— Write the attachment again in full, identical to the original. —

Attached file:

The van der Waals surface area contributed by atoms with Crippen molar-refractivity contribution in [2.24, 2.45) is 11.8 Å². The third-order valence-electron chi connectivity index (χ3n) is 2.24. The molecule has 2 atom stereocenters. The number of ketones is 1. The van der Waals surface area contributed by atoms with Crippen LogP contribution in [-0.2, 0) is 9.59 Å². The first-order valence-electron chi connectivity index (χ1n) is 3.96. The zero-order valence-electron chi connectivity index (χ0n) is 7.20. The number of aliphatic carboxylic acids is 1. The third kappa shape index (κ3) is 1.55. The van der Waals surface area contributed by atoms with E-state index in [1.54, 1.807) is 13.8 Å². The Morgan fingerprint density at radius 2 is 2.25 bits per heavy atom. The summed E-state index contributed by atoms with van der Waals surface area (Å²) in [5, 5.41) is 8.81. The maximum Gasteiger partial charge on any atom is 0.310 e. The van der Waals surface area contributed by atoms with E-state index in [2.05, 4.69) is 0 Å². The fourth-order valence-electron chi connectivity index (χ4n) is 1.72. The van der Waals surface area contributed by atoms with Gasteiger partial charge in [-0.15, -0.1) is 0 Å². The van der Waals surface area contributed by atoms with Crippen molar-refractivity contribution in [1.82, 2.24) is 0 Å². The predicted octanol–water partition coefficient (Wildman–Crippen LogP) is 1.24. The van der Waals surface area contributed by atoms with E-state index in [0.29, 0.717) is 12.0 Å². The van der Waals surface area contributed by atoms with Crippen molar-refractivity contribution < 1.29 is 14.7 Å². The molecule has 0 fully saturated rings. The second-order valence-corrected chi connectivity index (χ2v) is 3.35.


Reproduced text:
The van der Waals surface area contributed by atoms with Crippen molar-refractivity contribution in [2.24, 2.45) is 11.8 Å². The third-order valence-electron chi connectivity index (χ3n) is 2.24. The molecule has 2 atom stereocenters. The number of ketones is 1. The van der Waals surface area contributed by atoms with Crippen LogP contribution in [-0.2, 0) is 9.59 Å². The first-order valence-electron chi connectivity index (χ1n) is 3.96. The zero-order valence-electron chi connectivity index (χ0n) is 7.20. The number of aliphatic carboxylic acids is 1. The third kappa shape index (κ3) is 1.55. The van der Waals surface area contributed by atoms with E-state index in [1.54, 1.807) is 13.8 Å². The Morgan fingerprint density at radius 2 is 2.25 bits per heavy atom. The summed E-state index contributed by atoms with van der Waals surface area (Å²) in [5, 5.41) is 8.81. The maximum Gasteiger partial charge on any atom is 0.310 e. The van der Waals surface area contributed by atoms with E-state index in [2.05, 4.69) is 0 Å². The fourth-order valence-electron chi connectivity index (χ4n) is 1.72. The van der Waals surface area contributed by atoms with Gasteiger partial charge in [-0.15, -0.1) is 0 Å². The van der Waals surface area contributed by atoms with Crippen molar-refractivity contribution in [1.82, 2.24) is 0 Å². The predicted octanol–water partition coefficient (Wildman–Crippen LogP) is 1.24. The van der Waals surface area contributed by atoms with E-state index in [0.29, 0.717) is 12.0 Å². The van der Waals surface area contributed by atoms with Crippen molar-refractivity contribution < 1.29 is 14.7 Å². The molecule has 0 fully saturated rings. The second-order valence-corrected chi connectivity index (χ2v) is 3.35.